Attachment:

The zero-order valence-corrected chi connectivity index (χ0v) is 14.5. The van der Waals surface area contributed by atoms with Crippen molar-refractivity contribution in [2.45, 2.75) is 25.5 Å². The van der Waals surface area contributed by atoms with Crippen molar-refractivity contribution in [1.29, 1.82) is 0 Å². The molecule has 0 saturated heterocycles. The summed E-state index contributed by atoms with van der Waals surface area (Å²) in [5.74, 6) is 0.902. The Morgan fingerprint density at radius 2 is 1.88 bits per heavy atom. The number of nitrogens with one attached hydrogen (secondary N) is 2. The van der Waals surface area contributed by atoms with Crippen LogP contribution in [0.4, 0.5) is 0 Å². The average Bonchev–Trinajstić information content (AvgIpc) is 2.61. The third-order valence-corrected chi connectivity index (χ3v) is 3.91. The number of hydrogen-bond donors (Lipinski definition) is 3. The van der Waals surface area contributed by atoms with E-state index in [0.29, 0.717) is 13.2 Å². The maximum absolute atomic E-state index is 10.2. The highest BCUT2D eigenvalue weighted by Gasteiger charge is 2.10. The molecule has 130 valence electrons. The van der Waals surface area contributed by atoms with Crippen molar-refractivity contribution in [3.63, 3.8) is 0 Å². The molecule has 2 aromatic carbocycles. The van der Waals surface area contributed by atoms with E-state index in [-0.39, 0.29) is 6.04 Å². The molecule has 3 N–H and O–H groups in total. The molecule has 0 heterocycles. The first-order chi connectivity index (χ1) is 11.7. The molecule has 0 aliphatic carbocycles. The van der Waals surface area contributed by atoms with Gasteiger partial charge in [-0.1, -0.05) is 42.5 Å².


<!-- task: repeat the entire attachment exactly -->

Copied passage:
The zero-order valence-corrected chi connectivity index (χ0v) is 14.5. The van der Waals surface area contributed by atoms with Crippen molar-refractivity contribution in [2.45, 2.75) is 25.5 Å². The van der Waals surface area contributed by atoms with Crippen molar-refractivity contribution in [1.29, 1.82) is 0 Å². The molecule has 0 saturated heterocycles. The summed E-state index contributed by atoms with van der Waals surface area (Å²) in [5.74, 6) is 0.902. The Morgan fingerprint density at radius 2 is 1.88 bits per heavy atom. The number of nitrogens with one attached hydrogen (secondary N) is 2. The van der Waals surface area contributed by atoms with Crippen LogP contribution in [0.4, 0.5) is 0 Å². The average Bonchev–Trinajstić information content (AvgIpc) is 2.61. The third-order valence-corrected chi connectivity index (χ3v) is 3.91. The number of hydrogen-bond donors (Lipinski definition) is 3. The van der Waals surface area contributed by atoms with E-state index in [0.29, 0.717) is 13.2 Å². The maximum absolute atomic E-state index is 10.2. The highest BCUT2D eigenvalue weighted by Gasteiger charge is 2.10. The molecule has 130 valence electrons. The van der Waals surface area contributed by atoms with Crippen molar-refractivity contribution in [3.63, 3.8) is 0 Å². The molecule has 2 aromatic carbocycles. The van der Waals surface area contributed by atoms with E-state index in [-0.39, 0.29) is 6.04 Å². The molecule has 3 N–H and O–H groups in total. The molecule has 0 heterocycles. The first-order chi connectivity index (χ1) is 11.7. The molecule has 0 aliphatic carbocycles. The van der Waals surface area contributed by atoms with Gasteiger partial charge in [-0.1, -0.05) is 42.5 Å².